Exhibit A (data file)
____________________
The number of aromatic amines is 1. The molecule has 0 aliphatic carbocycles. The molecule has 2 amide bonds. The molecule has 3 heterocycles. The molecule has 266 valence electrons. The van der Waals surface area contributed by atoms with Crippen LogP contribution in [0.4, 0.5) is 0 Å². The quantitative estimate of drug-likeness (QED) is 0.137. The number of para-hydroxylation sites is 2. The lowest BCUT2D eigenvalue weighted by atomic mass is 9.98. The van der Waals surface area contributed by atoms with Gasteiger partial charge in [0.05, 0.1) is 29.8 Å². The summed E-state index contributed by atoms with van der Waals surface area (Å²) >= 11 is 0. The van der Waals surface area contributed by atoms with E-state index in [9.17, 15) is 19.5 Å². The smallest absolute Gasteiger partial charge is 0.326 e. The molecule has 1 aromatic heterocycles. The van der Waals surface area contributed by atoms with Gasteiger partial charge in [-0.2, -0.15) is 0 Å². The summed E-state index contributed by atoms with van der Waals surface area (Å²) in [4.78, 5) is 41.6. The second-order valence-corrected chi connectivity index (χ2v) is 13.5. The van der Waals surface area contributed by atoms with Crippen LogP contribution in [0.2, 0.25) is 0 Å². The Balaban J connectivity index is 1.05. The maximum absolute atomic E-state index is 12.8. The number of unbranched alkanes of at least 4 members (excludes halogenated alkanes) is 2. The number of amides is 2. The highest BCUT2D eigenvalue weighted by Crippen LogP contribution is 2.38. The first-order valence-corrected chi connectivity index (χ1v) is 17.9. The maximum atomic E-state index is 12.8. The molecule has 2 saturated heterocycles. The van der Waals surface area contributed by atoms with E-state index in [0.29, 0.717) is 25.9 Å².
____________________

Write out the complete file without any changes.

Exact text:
The number of aromatic amines is 1. The molecule has 0 aliphatic carbocycles. The molecule has 2 amide bonds. The molecule has 3 heterocycles. The molecule has 266 valence electrons. The van der Waals surface area contributed by atoms with Crippen LogP contribution in [0.4, 0.5) is 0 Å². The quantitative estimate of drug-likeness (QED) is 0.137. The number of para-hydroxylation sites is 2. The lowest BCUT2D eigenvalue weighted by atomic mass is 9.98. The van der Waals surface area contributed by atoms with Gasteiger partial charge in [0.05, 0.1) is 29.8 Å². The summed E-state index contributed by atoms with van der Waals surface area (Å²) >= 11 is 0. The van der Waals surface area contributed by atoms with E-state index in [9.17, 15) is 19.5 Å². The smallest absolute Gasteiger partial charge is 0.326 e. The molecule has 1 aromatic heterocycles. The van der Waals surface area contributed by atoms with Gasteiger partial charge in [-0.2, -0.15) is 0 Å². The summed E-state index contributed by atoms with van der Waals surface area (Å²) in [4.78, 5) is 41.6. The second-order valence-corrected chi connectivity index (χ2v) is 13.5. The van der Waals surface area contributed by atoms with Crippen LogP contribution in [0.2, 0.25) is 0 Å². The Balaban J connectivity index is 1.05. The maximum absolute atomic E-state index is 12.8. The number of unbranched alkanes of at least 4 members (excludes halogenated alkanes) is 2. The number of amides is 2. The highest BCUT2D eigenvalue weighted by Crippen LogP contribution is 2.38. The first-order valence-corrected chi connectivity index (χ1v) is 17.9. The maximum atomic E-state index is 12.8. The molecule has 2 saturated heterocycles. The van der Waals surface area contributed by atoms with E-state index in [0.29, 0.717) is 25.9 Å².